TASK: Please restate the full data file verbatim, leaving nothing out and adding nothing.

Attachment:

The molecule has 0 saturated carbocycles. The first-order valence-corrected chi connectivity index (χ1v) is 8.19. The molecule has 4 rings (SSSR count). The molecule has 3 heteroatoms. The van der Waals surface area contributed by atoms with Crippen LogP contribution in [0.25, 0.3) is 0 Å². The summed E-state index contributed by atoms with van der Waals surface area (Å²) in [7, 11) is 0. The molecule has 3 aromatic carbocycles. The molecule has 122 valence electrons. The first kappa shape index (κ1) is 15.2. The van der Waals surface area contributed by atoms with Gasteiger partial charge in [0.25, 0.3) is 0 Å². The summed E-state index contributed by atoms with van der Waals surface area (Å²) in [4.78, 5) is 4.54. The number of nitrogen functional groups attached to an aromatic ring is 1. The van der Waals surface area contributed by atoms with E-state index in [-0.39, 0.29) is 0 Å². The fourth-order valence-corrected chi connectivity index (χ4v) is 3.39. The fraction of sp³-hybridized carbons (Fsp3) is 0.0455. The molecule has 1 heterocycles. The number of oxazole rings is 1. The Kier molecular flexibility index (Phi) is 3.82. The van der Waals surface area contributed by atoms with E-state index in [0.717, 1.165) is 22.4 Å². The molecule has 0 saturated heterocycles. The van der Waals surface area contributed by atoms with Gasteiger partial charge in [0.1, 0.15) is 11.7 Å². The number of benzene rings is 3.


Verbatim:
The molecule has 0 saturated carbocycles. The first-order valence-corrected chi connectivity index (χ1v) is 8.19. The molecule has 4 rings (SSSR count). The molecule has 3 heteroatoms. The van der Waals surface area contributed by atoms with Crippen LogP contribution in [0.25, 0.3) is 0 Å². The summed E-state index contributed by atoms with van der Waals surface area (Å²) in [7, 11) is 0. The molecule has 3 aromatic carbocycles. The molecule has 122 valence electrons. The first kappa shape index (κ1) is 15.2. The van der Waals surface area contributed by atoms with Gasteiger partial charge in [0.25, 0.3) is 0 Å². The summed E-state index contributed by atoms with van der Waals surface area (Å²) in [4.78, 5) is 4.54. The number of nitrogen functional groups attached to an aromatic ring is 1. The van der Waals surface area contributed by atoms with E-state index in [-0.39, 0.29) is 0 Å². The fourth-order valence-corrected chi connectivity index (χ4v) is 3.39. The fraction of sp³-hybridized carbons (Fsp3) is 0.0455. The molecule has 1 heterocycles. The number of oxazole rings is 1. The Kier molecular flexibility index (Phi) is 3.82. The van der Waals surface area contributed by atoms with E-state index in [0.717, 1.165) is 22.4 Å². The molecule has 0 saturated heterocycles. The van der Waals surface area contributed by atoms with Gasteiger partial charge in [0.1, 0.15) is 11.7 Å². The number of benzene rings is 3.